Choosing a Backup Generator for Your Business

wasting-powerThe majority of businesses are heavily reliant on electricity for their smooth functioning. It doesn’t matter how big or small your business is. A power cut can have disastrous consequences if you’re not properly prepared for the situation, and even a small 25 hour power cut can make the difference between a profitable and unprofitable quarter. Remember that the operating expenses of your business don’t go on hold just because the power is out. You still need to pay your employees’ salaries and the rent on your commercial property. Having the right backup generator will weather the power cut and allow your business to continue functioning.

Essential Equipment and Systems

Think about what you need to keep your business operating in the event of a power cut.  Power is usually needed for ventilation, air conditioning, heating, industrial equipment and alarm systems. In an office environment, power will also be needed for computers, printers and other office equipment. If your building has a sprinkler system or a kitchen with fridges and freezers, these appliances should also be considered.

Style of Generator

If you’re looking for a commercial grade generator, these can be custom built based on the needs of your business. The utility power into a business is usually ‘three phase’ and this means that it can support a larger electrical demand. Very small businesses and homes usually need a ‘single phase’ utility power to support 120/240 volt electronics and appliances. You should purchase a generator that matches the incoming utility voltage of your business, and restore power to the first electrical panel (where electricity enters your business) and the second electrical panel (that distributes power throughout the office area). Always buy backup generators from reputable retailers like Critical Power Supplies. They are investment items and will be relied on in the event of a power cut.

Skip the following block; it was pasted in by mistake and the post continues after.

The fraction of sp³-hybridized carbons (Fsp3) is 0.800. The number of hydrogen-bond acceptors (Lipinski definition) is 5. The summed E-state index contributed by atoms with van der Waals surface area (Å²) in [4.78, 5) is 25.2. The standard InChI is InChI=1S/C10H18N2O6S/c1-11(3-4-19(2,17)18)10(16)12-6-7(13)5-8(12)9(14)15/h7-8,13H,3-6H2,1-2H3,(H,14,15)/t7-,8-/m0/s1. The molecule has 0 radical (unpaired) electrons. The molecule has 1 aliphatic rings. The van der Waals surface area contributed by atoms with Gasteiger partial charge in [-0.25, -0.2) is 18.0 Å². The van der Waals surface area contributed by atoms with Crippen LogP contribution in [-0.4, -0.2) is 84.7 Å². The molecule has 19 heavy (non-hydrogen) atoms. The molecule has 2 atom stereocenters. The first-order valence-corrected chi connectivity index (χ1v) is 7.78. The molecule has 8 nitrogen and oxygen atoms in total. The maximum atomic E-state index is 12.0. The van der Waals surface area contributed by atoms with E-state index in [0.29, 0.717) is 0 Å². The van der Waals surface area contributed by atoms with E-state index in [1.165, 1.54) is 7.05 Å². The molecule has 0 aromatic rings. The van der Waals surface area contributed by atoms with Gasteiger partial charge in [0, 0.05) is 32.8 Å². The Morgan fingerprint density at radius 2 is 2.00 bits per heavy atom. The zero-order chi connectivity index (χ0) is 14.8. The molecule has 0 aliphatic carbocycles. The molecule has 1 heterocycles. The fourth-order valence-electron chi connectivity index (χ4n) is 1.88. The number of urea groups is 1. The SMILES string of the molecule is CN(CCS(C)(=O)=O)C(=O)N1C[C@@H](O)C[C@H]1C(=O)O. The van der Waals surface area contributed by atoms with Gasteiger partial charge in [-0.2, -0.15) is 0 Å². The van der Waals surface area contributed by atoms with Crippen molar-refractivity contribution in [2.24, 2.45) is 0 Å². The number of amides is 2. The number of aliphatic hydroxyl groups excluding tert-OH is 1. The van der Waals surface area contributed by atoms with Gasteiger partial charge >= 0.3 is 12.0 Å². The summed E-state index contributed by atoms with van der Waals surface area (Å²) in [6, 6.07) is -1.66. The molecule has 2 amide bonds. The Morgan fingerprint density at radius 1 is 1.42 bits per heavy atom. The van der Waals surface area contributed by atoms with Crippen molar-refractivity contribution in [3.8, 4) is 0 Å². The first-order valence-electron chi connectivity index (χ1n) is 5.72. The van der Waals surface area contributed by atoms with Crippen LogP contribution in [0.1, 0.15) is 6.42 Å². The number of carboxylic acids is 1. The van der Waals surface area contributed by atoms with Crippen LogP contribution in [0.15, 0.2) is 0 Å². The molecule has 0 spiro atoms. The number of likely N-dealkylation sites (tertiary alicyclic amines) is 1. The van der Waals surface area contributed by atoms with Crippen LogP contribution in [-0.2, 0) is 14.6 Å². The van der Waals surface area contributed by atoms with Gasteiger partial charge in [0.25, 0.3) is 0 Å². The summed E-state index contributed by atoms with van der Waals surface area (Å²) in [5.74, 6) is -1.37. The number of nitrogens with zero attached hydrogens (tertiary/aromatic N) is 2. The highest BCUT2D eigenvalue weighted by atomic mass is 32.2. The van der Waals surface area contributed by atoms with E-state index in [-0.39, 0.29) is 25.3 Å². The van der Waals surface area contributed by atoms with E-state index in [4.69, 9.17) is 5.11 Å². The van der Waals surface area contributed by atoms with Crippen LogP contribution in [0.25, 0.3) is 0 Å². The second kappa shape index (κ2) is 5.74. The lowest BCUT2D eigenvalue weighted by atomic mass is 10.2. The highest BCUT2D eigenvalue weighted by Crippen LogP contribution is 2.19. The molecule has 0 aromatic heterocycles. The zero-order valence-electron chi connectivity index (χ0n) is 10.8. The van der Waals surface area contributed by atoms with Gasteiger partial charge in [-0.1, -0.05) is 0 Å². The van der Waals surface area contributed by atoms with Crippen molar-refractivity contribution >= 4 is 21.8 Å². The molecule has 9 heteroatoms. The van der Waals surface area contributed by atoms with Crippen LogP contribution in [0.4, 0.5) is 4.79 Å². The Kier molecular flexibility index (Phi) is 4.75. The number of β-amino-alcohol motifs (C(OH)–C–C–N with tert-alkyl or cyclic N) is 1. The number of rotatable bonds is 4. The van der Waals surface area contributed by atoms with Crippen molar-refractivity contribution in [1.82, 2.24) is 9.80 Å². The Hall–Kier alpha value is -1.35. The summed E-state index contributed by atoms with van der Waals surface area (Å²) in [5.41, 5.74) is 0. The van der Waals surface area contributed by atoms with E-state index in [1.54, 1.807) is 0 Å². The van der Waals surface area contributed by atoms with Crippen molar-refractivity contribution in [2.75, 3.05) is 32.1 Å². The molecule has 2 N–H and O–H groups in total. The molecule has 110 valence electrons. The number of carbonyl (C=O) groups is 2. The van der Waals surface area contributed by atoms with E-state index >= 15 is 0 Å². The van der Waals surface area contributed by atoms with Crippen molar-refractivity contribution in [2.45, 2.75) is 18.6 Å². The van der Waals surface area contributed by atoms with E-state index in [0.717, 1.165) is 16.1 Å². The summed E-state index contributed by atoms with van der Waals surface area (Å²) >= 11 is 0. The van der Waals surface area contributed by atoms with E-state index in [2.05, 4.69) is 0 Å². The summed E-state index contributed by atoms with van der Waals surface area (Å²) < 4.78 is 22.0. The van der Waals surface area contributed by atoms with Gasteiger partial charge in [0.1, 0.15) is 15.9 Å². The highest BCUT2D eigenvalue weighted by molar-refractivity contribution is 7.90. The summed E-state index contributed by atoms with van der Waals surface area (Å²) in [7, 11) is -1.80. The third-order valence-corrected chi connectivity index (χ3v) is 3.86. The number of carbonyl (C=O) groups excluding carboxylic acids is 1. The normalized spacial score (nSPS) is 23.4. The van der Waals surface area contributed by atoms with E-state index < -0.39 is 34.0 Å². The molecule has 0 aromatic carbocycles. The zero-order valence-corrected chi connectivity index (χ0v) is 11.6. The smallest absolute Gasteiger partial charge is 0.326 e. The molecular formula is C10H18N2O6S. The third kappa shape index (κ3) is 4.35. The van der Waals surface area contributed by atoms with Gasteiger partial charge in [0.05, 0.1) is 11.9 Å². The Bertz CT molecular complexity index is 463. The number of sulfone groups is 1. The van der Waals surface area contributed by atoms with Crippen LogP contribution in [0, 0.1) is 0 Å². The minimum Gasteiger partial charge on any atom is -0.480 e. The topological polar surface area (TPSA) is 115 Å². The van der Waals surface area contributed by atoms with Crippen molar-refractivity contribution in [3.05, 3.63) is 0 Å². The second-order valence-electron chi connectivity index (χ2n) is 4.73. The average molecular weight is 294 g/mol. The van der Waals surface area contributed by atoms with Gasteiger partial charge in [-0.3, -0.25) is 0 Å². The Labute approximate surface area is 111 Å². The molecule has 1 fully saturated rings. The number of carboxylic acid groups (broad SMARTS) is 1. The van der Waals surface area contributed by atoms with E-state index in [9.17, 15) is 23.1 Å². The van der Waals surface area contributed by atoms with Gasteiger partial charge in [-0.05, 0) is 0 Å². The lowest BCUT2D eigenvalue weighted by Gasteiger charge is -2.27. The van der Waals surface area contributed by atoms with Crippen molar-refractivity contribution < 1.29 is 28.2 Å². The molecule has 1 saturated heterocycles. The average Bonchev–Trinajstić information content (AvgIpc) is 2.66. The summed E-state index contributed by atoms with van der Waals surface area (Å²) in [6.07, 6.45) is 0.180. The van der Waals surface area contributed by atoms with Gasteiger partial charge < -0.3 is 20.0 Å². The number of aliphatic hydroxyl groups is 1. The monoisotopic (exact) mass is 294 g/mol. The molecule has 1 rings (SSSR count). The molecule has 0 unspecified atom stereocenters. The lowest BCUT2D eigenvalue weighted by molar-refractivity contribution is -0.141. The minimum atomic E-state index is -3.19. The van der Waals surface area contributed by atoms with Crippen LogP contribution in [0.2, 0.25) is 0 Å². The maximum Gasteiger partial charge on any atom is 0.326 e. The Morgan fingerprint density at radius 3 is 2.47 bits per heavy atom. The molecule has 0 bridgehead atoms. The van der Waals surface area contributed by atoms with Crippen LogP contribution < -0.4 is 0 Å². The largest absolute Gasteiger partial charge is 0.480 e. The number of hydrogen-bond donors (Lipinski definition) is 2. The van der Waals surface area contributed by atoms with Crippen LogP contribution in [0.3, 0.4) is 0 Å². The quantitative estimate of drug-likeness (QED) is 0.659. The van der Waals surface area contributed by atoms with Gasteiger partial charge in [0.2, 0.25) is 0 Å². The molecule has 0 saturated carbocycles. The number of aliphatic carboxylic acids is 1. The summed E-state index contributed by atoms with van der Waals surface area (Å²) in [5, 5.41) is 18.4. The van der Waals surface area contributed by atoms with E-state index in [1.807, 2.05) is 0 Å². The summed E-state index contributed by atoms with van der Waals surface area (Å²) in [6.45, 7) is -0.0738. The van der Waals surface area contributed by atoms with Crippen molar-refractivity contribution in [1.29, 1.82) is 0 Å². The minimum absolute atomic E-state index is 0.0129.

Building Codes and Other Requirements

Before you commit to making a purchase, ask your local building departments and your current electrical provider whether there are any regulations relating to backup generators. There may be requirements regarding the use of manual or automatic transfer switches, and only specific business personnel should be responsible for their use. Any mechanical disconnecting means should also be properly regulated in order to keep company employees safe when they are working to restore power. The generator should only be installed by a qualified technician, in accordance with national electric and building codes.

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About Dequiana Jackson

Dequiana Jackson, Founder of Inspired Marketing, Inc., helps overachieving women entrepreneurs conquer limiting beliefs and create marketing plans that grow their businesses. This includes one-on-one marketing plan development, digital product creation, web design and content marketing. Dequiana is the author of Know Your Business: How to Attract Ideal Clients & Sell More and runs the award-winning blog, Entrepreneur-Resources.net.

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One comment

  1. thank you so much for this thread i was wondering this post since the time i bought generator.

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